For Hans Albers the part of the retiring police superintendant is a repeat of the same part he played in the first version in 1930 (!). It seems to me that in this 2nd version Albers is better cast, though I never saw the 1930 version. Albers easily dominates the film and plays his part with a lot of joy and irony. The makers gave him the chance to render a song from his standard repertoire in at the same time the best scene in the film: during the underworld part Albers sings "Beim ersten Mal da tut's noch Weh", the song he sang for the first time in Helmut Käutner's "Grosse Freiheit Nr 7" of 1943. This is also the last film in which Hans Albers had a really good part. After this film came the only passable "Der Mann im Strom" (q.v.) and two others with Albers I would not care to mention.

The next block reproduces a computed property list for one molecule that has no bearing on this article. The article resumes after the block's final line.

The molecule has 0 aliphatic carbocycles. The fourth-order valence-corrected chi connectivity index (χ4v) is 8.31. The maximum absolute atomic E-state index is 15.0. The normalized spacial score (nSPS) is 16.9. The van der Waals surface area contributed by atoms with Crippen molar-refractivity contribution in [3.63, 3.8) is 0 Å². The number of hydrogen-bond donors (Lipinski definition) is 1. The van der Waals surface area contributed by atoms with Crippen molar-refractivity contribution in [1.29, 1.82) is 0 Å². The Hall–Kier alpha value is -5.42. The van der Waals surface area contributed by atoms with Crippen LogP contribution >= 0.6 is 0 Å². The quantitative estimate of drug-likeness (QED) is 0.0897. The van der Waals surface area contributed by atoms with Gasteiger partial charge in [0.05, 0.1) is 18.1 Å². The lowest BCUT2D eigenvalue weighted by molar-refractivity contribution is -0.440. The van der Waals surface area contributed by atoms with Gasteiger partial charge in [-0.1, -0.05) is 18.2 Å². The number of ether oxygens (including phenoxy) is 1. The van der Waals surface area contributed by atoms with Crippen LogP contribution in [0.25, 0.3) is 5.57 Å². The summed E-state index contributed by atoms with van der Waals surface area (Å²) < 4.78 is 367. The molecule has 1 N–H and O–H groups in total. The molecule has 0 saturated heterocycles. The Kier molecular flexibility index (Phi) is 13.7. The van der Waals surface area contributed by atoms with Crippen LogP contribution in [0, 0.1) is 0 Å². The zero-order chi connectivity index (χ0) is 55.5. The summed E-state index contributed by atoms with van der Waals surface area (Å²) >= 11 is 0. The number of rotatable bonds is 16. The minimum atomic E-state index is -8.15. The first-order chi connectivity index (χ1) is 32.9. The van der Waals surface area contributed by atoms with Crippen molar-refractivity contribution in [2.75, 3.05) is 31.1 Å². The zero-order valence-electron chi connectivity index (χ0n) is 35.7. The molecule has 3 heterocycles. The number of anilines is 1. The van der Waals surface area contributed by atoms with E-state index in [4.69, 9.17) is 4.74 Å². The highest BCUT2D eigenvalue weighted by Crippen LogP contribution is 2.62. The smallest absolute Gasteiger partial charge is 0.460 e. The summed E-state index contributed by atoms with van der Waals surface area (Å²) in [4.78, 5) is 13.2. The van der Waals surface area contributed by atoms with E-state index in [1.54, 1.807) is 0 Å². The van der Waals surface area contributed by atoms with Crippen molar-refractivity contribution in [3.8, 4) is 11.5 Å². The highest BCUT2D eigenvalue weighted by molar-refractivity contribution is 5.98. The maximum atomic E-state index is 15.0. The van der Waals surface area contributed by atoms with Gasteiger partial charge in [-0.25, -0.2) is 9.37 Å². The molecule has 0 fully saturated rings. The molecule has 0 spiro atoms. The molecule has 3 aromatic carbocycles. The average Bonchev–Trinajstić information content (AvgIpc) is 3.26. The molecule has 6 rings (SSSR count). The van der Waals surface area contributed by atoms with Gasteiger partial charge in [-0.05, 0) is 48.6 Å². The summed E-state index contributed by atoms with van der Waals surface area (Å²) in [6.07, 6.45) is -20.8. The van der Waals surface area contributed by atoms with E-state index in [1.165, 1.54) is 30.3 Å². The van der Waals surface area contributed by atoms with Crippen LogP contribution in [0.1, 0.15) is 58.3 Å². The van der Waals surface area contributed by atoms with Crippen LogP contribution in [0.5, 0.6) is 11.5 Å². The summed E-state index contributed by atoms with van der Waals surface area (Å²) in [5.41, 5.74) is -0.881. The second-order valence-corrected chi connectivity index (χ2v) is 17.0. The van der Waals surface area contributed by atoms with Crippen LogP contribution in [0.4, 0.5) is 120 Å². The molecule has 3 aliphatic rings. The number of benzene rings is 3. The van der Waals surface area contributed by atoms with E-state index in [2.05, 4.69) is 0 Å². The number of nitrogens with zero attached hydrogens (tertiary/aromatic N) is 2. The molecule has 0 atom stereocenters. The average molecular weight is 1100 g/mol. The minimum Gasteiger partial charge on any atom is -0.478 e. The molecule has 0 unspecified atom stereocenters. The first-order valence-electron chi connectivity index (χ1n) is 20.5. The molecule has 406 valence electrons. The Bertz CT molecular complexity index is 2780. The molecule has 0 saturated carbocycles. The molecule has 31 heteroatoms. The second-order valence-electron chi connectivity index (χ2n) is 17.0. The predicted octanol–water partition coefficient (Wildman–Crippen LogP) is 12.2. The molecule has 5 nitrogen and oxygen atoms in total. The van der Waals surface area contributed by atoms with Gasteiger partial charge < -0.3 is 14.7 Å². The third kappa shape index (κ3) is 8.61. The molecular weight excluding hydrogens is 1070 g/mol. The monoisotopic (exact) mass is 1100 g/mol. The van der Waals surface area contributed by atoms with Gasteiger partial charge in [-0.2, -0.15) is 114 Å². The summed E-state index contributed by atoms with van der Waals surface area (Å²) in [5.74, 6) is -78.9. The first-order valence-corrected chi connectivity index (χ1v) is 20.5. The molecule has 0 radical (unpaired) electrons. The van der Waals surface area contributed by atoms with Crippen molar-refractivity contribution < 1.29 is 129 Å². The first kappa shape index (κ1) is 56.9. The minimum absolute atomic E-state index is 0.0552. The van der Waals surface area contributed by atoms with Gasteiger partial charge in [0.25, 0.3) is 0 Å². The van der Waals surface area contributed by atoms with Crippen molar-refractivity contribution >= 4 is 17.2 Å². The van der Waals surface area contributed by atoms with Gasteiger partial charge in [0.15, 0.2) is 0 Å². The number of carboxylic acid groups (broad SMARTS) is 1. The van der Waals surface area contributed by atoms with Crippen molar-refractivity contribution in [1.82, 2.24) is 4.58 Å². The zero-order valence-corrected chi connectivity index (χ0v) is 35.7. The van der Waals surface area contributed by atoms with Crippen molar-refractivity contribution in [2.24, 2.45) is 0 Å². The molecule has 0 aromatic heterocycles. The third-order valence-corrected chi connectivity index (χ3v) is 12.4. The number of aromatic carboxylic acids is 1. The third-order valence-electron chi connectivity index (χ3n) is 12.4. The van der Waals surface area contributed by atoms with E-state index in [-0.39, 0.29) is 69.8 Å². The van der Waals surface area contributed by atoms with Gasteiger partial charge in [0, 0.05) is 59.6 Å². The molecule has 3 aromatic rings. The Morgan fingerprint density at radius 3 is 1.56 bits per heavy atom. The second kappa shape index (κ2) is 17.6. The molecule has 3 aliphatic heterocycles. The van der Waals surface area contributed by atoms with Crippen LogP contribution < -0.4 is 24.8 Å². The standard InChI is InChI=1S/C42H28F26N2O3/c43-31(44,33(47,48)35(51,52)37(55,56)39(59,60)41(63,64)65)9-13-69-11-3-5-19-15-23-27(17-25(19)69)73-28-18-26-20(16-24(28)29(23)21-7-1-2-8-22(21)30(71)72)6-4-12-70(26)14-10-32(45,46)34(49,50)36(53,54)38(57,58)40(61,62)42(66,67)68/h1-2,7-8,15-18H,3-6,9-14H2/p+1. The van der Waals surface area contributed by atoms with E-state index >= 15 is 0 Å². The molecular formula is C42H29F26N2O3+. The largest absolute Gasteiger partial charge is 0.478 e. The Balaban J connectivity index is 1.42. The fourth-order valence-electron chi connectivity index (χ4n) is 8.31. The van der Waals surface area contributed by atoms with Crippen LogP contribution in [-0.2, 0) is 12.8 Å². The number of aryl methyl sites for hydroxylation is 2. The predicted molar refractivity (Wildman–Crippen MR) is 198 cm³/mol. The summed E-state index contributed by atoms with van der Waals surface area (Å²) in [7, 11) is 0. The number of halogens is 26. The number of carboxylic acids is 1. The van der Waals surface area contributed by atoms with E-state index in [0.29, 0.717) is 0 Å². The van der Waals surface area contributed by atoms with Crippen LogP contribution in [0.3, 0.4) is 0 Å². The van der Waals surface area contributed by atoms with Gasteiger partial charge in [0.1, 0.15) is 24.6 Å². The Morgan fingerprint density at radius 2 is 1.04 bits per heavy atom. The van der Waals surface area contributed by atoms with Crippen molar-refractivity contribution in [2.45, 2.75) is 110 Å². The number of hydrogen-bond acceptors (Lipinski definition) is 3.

Though the film can be considered a Hans Albers vehicle in retrospect, York surely did not aim for it. His aim was to make a psychological thriller. As such it is good entertainment, but the psychological element (the women killer who loves his mother too much) is on the simple side to say the least and is also taken to seriously, that is: a bit more tongue-in-cheek would have helped to make it acceptable. There are some big problems with the continuity of the script: at at least two occasions the action jumps without any logic. Watch how the film jumps from the bar to the arrest of Albers; someone forgot to bridge the two scenes.
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